May 21, 2013

Will the Google-Supported WebM Open-Source V9 Video Codec Surpass H.265?

WebM VP9 Video Compression CodecLet the next-gen online video compression wars begin. H.265, the codec that was approved earlier this year as an ITU-T standard and claims to be 50% more efficient than its predecessor H.264, now looks to have some competition in the Google-partnered WebM open-source V9 format, a step up from the highly adopted V8. Read on to watch some side by side comparisons and find out what this codec might do for you.

Thanks to xooyoozoo Smith for these tests:

While many will argue the point of viewing side-by-side comparisons on YouTube, where it's getting re-encoded anyways, my eyes can see the difference in sharpness. I think. Here's a still from the lossless file, downloadable here. (Thanks to Luke)

According to Cisco, video data will be 55 percent of all consumer Internet traffic by 2016. With that much data traversing networks, efficient video compression will be more important than ever, especially on mobile networks. We are very excited about the new VP9 codec, which delivers better video quality at lower data rates than competing technologies. Furthermore, VP9 was developed entirely in the open as a royalty-free technology. In this session you will learn how VP9 performs against H.264 and other codecs in quality and decoding speed, how to create WebM videos with VP9 and the new Opus audio codec, and how to deploy VP9 content to Chrome users in HTML5 video.

Here's the aforementioned hour-long demonstration straight from Google, and yes, if you watch this whole thing, you're a true video nerd. Welcome to the club:

So what does this all mean? Moving video on the internet is something that is here to stay, and the desire to increase efficiency to keep up with increasing file sizes is very much alive. The VP9 codec should start to roll out in the next few months.

Thoughts? Join the discussion in the comments below.

Link: WebM — Open Source Video Format

Your Comment

28 Comments

Just what we needed, more codecs.

May 21, 2013

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DC Reels

Seriously. I can't remember a time I ever had compatibility issues playing VHS tapes in VCRs, except when I tried to put SVHS tapes into them

May 21, 2013

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Dave Kendricken
Writer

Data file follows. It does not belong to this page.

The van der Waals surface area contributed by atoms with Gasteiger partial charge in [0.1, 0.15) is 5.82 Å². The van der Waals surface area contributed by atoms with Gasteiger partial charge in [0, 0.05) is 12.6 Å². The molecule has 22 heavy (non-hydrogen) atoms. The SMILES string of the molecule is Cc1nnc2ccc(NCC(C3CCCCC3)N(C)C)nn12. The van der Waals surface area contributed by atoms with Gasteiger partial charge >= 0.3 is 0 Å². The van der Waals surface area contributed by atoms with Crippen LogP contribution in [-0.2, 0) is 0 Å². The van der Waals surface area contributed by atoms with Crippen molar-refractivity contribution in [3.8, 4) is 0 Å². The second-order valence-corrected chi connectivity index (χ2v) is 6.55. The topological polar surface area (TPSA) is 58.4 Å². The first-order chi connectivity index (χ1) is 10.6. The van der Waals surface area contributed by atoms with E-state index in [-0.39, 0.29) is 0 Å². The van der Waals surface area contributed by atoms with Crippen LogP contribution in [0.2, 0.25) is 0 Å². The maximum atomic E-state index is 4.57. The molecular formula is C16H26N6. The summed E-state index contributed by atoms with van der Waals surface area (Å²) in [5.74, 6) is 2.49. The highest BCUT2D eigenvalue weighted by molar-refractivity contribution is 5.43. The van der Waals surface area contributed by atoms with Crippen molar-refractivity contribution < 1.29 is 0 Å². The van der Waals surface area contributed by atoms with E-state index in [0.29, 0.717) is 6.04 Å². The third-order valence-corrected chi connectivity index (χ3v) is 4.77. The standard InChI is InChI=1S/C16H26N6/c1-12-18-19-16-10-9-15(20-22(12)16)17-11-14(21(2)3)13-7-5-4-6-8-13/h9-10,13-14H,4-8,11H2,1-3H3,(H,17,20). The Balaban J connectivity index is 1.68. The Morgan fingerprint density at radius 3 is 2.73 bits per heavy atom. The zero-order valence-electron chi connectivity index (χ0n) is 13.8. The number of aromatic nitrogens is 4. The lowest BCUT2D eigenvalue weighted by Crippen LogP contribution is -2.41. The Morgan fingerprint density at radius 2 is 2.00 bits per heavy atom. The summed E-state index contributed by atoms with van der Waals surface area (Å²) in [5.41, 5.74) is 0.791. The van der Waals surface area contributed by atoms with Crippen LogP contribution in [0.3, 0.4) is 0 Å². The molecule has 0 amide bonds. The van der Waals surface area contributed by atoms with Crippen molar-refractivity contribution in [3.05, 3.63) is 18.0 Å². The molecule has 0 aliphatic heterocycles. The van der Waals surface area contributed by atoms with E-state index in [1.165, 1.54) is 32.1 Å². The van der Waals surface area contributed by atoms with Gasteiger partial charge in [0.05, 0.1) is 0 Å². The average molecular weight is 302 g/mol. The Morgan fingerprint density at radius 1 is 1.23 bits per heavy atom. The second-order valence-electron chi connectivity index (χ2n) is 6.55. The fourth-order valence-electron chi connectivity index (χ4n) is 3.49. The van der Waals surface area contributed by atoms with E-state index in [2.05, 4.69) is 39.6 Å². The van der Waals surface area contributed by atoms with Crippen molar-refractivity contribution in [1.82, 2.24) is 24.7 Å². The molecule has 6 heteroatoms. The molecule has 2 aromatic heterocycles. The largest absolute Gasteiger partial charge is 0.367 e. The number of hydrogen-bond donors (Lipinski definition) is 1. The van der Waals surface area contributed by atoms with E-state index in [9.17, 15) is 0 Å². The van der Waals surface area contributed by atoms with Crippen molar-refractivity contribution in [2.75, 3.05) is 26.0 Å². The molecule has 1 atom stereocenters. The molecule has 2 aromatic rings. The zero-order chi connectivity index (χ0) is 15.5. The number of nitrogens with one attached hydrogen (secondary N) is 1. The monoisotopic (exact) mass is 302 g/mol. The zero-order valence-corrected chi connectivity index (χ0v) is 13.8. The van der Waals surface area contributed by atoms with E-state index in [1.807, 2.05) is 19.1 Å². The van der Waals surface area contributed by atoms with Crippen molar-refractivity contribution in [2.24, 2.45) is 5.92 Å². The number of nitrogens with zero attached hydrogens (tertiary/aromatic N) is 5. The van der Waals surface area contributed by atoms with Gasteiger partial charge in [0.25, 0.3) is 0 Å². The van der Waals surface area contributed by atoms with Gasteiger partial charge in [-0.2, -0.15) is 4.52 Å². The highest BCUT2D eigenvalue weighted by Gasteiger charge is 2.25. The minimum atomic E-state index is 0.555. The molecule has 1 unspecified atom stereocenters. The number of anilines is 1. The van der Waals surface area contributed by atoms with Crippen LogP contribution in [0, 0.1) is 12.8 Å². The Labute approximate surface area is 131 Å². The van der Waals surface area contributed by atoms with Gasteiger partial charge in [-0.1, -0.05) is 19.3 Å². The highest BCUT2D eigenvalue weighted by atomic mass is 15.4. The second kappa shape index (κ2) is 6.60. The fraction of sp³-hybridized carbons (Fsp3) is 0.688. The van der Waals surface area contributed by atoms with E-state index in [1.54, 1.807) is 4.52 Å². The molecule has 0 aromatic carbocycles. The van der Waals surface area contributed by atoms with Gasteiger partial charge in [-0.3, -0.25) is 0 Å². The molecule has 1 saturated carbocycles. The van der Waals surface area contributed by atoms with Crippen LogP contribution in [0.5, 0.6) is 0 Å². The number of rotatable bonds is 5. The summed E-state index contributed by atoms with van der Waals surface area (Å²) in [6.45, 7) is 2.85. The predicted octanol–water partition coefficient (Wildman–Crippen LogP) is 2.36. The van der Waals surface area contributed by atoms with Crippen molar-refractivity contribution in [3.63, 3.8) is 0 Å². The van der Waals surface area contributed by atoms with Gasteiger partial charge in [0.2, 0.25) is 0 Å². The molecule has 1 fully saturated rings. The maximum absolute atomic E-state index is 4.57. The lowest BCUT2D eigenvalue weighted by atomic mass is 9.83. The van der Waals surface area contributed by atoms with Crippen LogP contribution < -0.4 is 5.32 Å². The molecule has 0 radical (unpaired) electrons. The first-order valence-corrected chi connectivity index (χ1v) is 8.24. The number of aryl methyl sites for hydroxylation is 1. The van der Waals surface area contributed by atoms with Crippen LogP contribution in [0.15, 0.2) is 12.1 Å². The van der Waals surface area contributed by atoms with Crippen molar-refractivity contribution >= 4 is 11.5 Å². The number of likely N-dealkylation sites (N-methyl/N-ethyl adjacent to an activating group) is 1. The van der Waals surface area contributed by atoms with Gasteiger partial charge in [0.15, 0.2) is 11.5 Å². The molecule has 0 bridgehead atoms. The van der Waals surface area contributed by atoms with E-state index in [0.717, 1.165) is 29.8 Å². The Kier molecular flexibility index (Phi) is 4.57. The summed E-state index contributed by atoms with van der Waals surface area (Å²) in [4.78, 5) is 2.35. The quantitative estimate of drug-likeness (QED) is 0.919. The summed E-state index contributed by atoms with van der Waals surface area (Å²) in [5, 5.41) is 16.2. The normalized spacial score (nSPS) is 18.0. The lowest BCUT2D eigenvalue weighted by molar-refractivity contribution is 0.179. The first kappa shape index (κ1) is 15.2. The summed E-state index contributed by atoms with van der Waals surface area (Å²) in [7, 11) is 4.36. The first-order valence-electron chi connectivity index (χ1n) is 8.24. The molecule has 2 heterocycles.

Freelancer

...or D-VHS...or M-III...or (gasp!) BETA!

May 27, 2013

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ralf

Looked slightly sharper on some pauses less on others but more jaggies and think overall h265 looked better to me

May 21, 2013

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Chris Lambert

If I'm not wrong on counting bottom-right is H265...so...for me it looked way better than the others but it would be great to be able to download the orignal files to finally compare...but h265 it looked much better and if it weights half is just awesome!!

May 21, 2013

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Jesuan

bottom left is h265, I agree though the right looks better, with the youtube compression things get nasty making this pointless even if it had good intent

May 21, 2013

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Derek

Actually H.265 it is bottom right:
"From top-left, clockwise: VP9 (experimental), VP8, H.265/HEVC, x264."
But I agree that viewing it at this stage is pointless and I can't tell the difference between any of them.

May 22, 2013

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David

Google themselves sais it was not as good, 95% or so of h265.

May 21, 2013

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Tulio

My computer struggle while editing H.264 lol. Sometimes, all those news seems like from dream-world for me :)

May 21, 2013

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And comparing video new video codecs in yt h.264, thats genius idea ! :D
http://tinyurl.com/c3qxxv7